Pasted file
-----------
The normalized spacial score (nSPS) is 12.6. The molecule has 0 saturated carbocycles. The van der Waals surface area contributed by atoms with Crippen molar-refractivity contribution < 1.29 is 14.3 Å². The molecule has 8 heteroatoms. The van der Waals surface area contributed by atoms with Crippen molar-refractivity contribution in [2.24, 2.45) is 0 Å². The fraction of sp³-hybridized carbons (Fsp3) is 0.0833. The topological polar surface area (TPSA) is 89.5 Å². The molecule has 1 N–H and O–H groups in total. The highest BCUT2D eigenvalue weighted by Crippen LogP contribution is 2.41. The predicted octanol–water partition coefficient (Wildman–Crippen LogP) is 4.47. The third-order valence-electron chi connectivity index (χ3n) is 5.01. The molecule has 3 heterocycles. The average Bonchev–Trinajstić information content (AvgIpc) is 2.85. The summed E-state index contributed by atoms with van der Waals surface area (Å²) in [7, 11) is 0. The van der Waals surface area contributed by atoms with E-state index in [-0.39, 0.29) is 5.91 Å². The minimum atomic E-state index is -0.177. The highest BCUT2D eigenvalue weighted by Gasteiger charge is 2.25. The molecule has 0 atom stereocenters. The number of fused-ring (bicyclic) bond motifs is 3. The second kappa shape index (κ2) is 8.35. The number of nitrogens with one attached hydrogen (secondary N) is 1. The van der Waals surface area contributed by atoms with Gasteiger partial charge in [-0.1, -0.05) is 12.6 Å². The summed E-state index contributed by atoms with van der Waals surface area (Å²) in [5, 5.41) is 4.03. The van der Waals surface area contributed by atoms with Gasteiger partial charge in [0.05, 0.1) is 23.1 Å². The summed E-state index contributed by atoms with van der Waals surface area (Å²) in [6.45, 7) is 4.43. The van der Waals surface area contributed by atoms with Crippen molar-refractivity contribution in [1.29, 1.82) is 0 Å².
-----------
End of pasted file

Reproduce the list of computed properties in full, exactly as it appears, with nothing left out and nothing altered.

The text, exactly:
The normalized spacial score (nSPS) is 12.6. The molecule has 0 saturated carbocycles. The van der Waals surface area contributed by atoms with Crippen molar-refractivity contribution < 1.29 is 14.3 Å². The molecule has 8 heteroatoms. The van der Waals surface area contributed by atoms with Crippen molar-refractivity contribution in [2.24, 2.45) is 0 Å². The fraction of sp³-hybridized carbons (Fsp3) is 0.0833. The topological polar surface area (TPSA) is 89.5 Å². The molecule has 1 N–H and O–H groups in total. The highest BCUT2D eigenvalue weighted by Crippen LogP contribution is 2.41. The predicted octanol–water partition coefficient (Wildman–Crippen LogP) is 4.47. The third-order valence-electron chi connectivity index (χ3n) is 5.01. The molecule has 3 heterocycles. The average Bonchev–Trinajstić information content (AvgIpc) is 2.85. The summed E-state index contributed by atoms with van der Waals surface area (Å²) in [7, 11) is 0. The van der Waals surface area contributed by atoms with E-state index in [-0.39, 0.29) is 5.91 Å². The minimum atomic E-state index is -0.177. The highest BCUT2D eigenvalue weighted by Gasteiger charge is 2.25. The molecule has 0 atom stereocenters. The number of fused-ring (bicyclic) bond motifs is 3. The second kappa shape index (κ2) is 8.35. The number of nitrogens with one attached hydrogen (secondary N) is 1. The van der Waals surface area contributed by atoms with Gasteiger partial charge in [-0.1, -0.05) is 12.6 Å². The summed E-state index contributed by atoms with van der Waals surface area (Å²) in [5, 5.41) is 4.03. The van der Waals surface area contributed by atoms with Gasteiger partial charge in [0.05, 0.1) is 23.1 Å². The summed E-state index contributed by atoms with van der Waals surface area (Å²) in [6.45, 7) is 4.43. The van der Waals surface area contributed by atoms with Crippen molar-refractivity contribution in [1.29, 1.82) is 0 Å².